Supplemental Security Income is a form of benefits paid by the Social Security Administration. In order to receive SSI a person must qualify either through blindness, age or disability. If a person makes too much money, then they may not be eligible to receive benefits through SSI.
A number of forms of income are considered by the Social Security Administration when a person applies for SSI benefits. Any traditional income that a person makes through doing a job will count toward their income, and so will forms of unearned income. These can include but are not limited to payments from pensions, payments of interest and dividends and benefits for unemployment and disability.
Additionally, any support that a person receives to help get by may be considered income when they apply for SSI. If a person is given a free place to live or has access to discounted or free food then those opportunities will be imputed as income in their SSI determination.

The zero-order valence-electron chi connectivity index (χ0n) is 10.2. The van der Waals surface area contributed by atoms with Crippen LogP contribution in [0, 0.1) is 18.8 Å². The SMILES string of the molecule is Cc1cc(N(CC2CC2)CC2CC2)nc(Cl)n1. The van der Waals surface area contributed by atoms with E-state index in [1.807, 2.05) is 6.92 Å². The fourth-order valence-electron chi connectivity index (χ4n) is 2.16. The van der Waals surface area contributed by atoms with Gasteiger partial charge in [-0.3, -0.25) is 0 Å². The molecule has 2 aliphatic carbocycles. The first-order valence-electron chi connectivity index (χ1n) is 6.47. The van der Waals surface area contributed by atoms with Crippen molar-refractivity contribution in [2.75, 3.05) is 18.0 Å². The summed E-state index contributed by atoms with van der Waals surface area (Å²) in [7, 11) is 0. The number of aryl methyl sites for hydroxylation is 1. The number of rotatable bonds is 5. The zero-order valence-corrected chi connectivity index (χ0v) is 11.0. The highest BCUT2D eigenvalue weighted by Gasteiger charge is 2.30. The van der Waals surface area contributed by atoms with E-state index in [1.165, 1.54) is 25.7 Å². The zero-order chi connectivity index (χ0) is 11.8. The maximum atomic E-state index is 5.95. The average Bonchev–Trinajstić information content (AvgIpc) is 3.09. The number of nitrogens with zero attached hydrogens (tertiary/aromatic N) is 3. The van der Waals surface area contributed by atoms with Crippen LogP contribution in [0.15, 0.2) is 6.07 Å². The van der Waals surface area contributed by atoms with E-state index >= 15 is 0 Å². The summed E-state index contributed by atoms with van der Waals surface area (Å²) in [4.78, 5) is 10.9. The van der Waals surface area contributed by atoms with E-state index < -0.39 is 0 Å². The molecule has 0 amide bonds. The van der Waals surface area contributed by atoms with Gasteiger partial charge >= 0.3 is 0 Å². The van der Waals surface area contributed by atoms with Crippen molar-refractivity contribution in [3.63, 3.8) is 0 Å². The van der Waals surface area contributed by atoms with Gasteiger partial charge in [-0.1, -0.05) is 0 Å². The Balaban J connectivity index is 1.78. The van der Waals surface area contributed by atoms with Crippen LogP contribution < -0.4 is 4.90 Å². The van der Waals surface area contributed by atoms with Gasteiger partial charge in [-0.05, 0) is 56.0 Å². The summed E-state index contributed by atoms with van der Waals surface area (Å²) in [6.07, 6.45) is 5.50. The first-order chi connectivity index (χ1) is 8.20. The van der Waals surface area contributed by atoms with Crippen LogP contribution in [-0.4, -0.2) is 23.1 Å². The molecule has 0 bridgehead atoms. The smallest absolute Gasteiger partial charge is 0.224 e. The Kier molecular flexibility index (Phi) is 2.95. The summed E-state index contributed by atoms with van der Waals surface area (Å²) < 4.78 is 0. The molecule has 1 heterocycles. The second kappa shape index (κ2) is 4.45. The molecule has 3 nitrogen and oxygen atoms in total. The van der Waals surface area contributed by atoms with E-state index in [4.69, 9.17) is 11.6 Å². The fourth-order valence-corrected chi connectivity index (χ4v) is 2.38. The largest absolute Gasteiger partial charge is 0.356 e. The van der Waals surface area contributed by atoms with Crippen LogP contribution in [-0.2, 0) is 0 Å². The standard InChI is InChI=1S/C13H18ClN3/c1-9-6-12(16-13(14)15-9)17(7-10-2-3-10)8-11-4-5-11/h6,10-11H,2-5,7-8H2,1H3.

Finally, any income earned by individuals in the applicant's household, such as their spouse or parents, may be considered when the Social Security Administration makes an SSI decision. All of these forms of income are put together and based on the applicant's need they may or may not be awarded SSI benefits.
It is generally the rule that the more money a person has access to through their income, the less they will receive in SSI benefits. However, if an applicant for SSI believes that a mistake was made in the computation of their benefits, they can pursue an appeal of their determination. Disability benefits attorneys can help them with their legal struggles.